Two weeks ago tomorrow, Jimbo Fisher called a press conference and said somebody ought to slap Nick Saban.
On Wednesday, after two days of opportunity, Fisher confirmed that wouldn't be him.
“We all had dialogue. We all had opinions. We all discussed things very professionally and in the right way,” Fisher said. “We spoke in the very beginning (about what I accused him of and what he accused us of). It’s over with. We’re done talking about it. We’re moving on to the future. We have a lot more pressing needs than our arguments.”
Speaking Tuesday, Saban had already moved on, saying he had "no problem with Jimbo" and denying he ever accused A&M of wrongdoing when he said they "bought every player on their team."
That isn't to say Fisher and Saban are done competing against each other, of course. Quite the opposite. Their Oct. 8 game in Tuscaloosa will be the most-anticipated on the college football schedule -- CBS set aside that date for its only SEC prime time game -- and the competition continues evermore on the recruiting trail. Fisher has hinted that A&M's 2023 recruiting class could match the '22 class's No. 1 ranking.
As the chairman of the SEC coaches' group, Fisher was flanked by eight SEC officials at the center of the biggest fly-on-the-wall meeting this side of King Arthur's court.
Like each of his colleagues that spoke with the media in Destin, Fisher described collegial meetings where the 22 men inside debated the pressing issues of the day: the Transfer Portal, and the pros and cons of establishing windows; a conference or national NIL policy (or lackthereof); an 8- or 9-game conference schedule once Texas and Oklahoma join in the middle of this decade; the future of the College Football Playoff, and the SEC's place in it. When the group solved each of those issues, they moved to the war in Ukraine.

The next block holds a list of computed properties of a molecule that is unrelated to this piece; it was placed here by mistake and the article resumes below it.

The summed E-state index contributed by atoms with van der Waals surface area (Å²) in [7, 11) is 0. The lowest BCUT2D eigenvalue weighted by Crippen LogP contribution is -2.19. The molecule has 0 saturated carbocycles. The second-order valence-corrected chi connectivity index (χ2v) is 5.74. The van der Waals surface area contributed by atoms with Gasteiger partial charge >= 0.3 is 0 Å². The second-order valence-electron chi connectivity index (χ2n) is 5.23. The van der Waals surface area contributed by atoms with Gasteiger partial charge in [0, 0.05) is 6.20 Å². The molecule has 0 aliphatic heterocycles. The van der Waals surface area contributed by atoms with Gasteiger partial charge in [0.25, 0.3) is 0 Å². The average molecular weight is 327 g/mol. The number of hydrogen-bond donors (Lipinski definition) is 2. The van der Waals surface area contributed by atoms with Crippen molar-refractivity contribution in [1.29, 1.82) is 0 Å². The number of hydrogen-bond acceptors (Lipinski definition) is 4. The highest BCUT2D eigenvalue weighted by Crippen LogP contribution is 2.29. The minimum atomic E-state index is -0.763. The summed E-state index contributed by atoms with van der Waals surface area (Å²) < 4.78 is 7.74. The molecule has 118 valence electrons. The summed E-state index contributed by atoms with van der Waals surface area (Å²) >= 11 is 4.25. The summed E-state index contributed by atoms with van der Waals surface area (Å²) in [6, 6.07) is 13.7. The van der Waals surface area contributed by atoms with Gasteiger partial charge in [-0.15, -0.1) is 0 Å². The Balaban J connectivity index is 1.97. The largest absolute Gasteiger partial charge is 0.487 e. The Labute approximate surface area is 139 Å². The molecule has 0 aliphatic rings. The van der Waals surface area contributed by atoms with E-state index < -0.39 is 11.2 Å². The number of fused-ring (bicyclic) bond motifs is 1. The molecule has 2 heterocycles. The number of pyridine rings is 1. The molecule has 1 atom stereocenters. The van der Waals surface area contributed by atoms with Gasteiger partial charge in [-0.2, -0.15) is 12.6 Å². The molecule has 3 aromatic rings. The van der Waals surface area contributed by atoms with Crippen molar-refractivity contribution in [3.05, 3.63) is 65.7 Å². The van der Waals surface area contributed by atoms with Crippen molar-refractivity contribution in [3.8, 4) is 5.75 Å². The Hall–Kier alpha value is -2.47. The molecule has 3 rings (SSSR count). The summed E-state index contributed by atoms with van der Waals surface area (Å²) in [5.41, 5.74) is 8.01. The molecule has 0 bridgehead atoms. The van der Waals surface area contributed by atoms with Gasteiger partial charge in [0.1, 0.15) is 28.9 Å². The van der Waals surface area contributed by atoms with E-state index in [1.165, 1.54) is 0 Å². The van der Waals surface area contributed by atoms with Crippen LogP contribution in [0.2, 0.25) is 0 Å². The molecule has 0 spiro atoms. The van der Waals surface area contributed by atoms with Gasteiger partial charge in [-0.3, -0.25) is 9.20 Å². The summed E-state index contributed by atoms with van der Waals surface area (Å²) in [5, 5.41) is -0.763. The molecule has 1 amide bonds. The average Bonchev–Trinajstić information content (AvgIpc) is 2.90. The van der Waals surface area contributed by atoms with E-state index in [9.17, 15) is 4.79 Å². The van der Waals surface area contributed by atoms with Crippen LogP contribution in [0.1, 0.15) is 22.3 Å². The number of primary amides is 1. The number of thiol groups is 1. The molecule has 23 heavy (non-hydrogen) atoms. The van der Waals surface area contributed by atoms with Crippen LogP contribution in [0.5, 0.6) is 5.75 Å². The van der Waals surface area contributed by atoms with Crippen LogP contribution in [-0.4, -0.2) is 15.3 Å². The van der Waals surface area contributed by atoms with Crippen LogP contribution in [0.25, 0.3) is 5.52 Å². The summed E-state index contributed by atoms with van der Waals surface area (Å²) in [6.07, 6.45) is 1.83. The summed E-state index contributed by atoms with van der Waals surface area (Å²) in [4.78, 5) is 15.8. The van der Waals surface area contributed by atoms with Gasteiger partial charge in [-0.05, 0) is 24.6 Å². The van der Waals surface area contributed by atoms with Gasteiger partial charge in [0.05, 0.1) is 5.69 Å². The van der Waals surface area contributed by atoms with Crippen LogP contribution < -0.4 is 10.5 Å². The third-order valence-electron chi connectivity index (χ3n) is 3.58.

Fisher did emerge from the meeting rooms with one strong opinion, a drum he seemed to bang the loudest: whether the SEC moves to nine conference games or remains at eight, the conference should find a way to continue playing FCS teams in non-conference play.
While nothing is final as of it, the most likely path forward once the league expands to 16 teams will be a 9-game schedule with a 3/6 format. Each team will play three permanent rivals -- unlike a pod, where teams are split into fours and play round-robins against each other, each of the 16 teams would play a different set of three permanent rivals -- and six rotating opponents. That arrangement would allow all 16 teams to play the other 15 every other year, and to host all 15 schools at least once every four years.
If and when the conference expands its schedule from eight to nine, as a compromise the league is expected to end its requirement that each team face a Power 5 non-conference opponent: i.e., Vanderbilt will no longer have to play Wake Forest and Stanford.
And if the chair of the SEC head coaches has his way, each school will be free to continue playing FCS schools among their three non-conference games.